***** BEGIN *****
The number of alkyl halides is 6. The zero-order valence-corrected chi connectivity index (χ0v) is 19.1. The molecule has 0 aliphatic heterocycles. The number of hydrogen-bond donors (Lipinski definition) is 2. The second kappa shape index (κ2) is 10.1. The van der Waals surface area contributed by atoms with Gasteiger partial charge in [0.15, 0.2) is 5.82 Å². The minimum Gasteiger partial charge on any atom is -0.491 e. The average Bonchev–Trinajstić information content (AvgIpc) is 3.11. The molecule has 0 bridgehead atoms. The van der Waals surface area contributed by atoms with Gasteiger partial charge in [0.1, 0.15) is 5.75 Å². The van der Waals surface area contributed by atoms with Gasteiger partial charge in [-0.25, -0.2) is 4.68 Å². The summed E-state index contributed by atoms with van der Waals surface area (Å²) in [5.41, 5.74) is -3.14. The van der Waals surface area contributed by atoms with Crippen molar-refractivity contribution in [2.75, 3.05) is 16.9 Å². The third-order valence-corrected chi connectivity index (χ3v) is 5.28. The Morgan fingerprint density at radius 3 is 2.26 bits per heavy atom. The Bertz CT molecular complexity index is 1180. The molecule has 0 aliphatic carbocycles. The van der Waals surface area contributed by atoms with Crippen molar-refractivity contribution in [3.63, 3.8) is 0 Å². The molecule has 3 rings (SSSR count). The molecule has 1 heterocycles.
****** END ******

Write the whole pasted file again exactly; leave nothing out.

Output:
The number of alkyl halides is 6. The zero-order valence-corrected chi connectivity index (χ0v) is 19.1. The molecule has 0 aliphatic heterocycles. The number of hydrogen-bond donors (Lipinski definition) is 2. The second kappa shape index (κ2) is 10.1. The van der Waals surface area contributed by atoms with Gasteiger partial charge in [0.15, 0.2) is 5.82 Å². The minimum Gasteiger partial charge on any atom is -0.491 e. The average Bonchev–Trinajstić information content (AvgIpc) is 3.11. The molecule has 0 bridgehead atoms. The van der Waals surface area contributed by atoms with Gasteiger partial charge in [0.1, 0.15) is 5.75 Å². The van der Waals surface area contributed by atoms with Gasteiger partial charge in [-0.25, -0.2) is 4.68 Å². The summed E-state index contributed by atoms with van der Waals surface area (Å²) in [5.41, 5.74) is -3.14. The van der Waals surface area contributed by atoms with Crippen molar-refractivity contribution in [2.75, 3.05) is 16.9 Å². The third-order valence-corrected chi connectivity index (χ3v) is 5.28. The Morgan fingerprint density at radius 3 is 2.26 bits per heavy atom. The Bertz CT molecular complexity index is 1180. The molecule has 0 aliphatic carbocycles. The van der Waals surface area contributed by atoms with Crippen molar-refractivity contribution in [3.63, 3.8) is 0 Å². The molecule has 3 rings (SSSR count). The molecule has 1 heterocycles.